STRUCTURAL STUDY OF THE EARLY SECRETORY PROTEIN B AND ATYPICAL RIO2 KINASE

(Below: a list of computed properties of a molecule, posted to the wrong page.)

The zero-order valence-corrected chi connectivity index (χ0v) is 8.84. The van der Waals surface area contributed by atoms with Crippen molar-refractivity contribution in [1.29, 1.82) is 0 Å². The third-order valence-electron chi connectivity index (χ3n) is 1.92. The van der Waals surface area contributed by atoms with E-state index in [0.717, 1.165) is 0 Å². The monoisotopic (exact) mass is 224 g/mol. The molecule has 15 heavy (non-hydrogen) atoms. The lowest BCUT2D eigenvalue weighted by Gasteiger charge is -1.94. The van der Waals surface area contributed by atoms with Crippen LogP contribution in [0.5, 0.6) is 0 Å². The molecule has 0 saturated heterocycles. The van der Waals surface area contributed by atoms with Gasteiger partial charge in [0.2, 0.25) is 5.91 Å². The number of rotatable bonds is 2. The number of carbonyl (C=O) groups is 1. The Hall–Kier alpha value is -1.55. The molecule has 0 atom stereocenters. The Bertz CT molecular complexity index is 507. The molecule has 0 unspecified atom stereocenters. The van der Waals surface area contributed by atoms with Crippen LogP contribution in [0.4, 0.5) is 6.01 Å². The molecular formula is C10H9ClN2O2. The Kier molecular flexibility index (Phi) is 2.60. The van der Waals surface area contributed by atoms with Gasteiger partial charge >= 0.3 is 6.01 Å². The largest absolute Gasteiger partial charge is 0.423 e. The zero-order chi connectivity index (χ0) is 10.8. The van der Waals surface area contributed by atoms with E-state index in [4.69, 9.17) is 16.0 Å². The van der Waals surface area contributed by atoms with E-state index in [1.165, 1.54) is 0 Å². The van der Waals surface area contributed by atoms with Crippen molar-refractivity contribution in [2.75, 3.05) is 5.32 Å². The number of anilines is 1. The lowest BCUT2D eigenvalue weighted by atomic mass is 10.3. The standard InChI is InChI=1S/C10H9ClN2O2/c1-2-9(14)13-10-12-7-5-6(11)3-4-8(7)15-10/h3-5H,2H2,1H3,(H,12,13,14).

Mycobacterium tuberculosis, Mtb, is a successful pathogen that secretes variety of proteins to manipulate the host defense mechanisms and create a proper environment for its survival. The progression of the disease depends on the regulated secretion of essential virulence factors such as culture filtrate protein-10 (CFP-10), and early secretory antigenic target-6 (ESAT-6). Mtb regulates the secretion of the virulence factors through interactions of MycP1 protease with EspB (Early secretory protein B) protein. One of the goals of this thesis was to provide the first crystal structure of EspB protein in order to gain insight into the expression, secretion, function and transmembrane translocation of this protein. EspB292 (residue 1-292) structure has 16 monomers in the asymmetric unit that are arranged into a set of four homotetramers. To clarify the components that affect oligomerization of the EspB292 in the biologically relevant conditions, we set up experiments that mimic the phagosomal environment. In addition to work done on EspB protein, structural determination of atypical Chaetomium thermophilum Ct-Rio2 in presence of transition state analogs such as sodium orthovanadate and beryllium fluoride is reported to define the importance of individual domains in binding ATP. Rio2 is required for site D cleavage and maturation of the small subunit ribosomal RNA (rRNA). In this study, the structures of the Ct-Rio2 and its binding to ADP/BeF2 and ADP/VO42- are investigated. The structure are expected to mimic the transition state of the phosphoryl transfer from ATP to Asp257 in Rio2’s active site and the subsequent hydrolysis of the aspartyl phosphate that could power late cytoplasmic 40S subunit biogenesis. Collaborative work on the structural characterization of the G228 Ct-Rio2 mutant protein is also reported. Our goal is to investigate the evolutionary relationship between Rio kinases and the canonical eukaryotic protein kinases. Our hypothesis is that canonical eukaryotic protein kinases have evolved from Rio kinases. We have made several mutations in a key differentiating position of the kinase domain sequence of Ct-Rio2, G228, and have collected biochemical data to test the ability of the mutated Rio kinase to autophosphorylate and carry out ATP hydrolysis.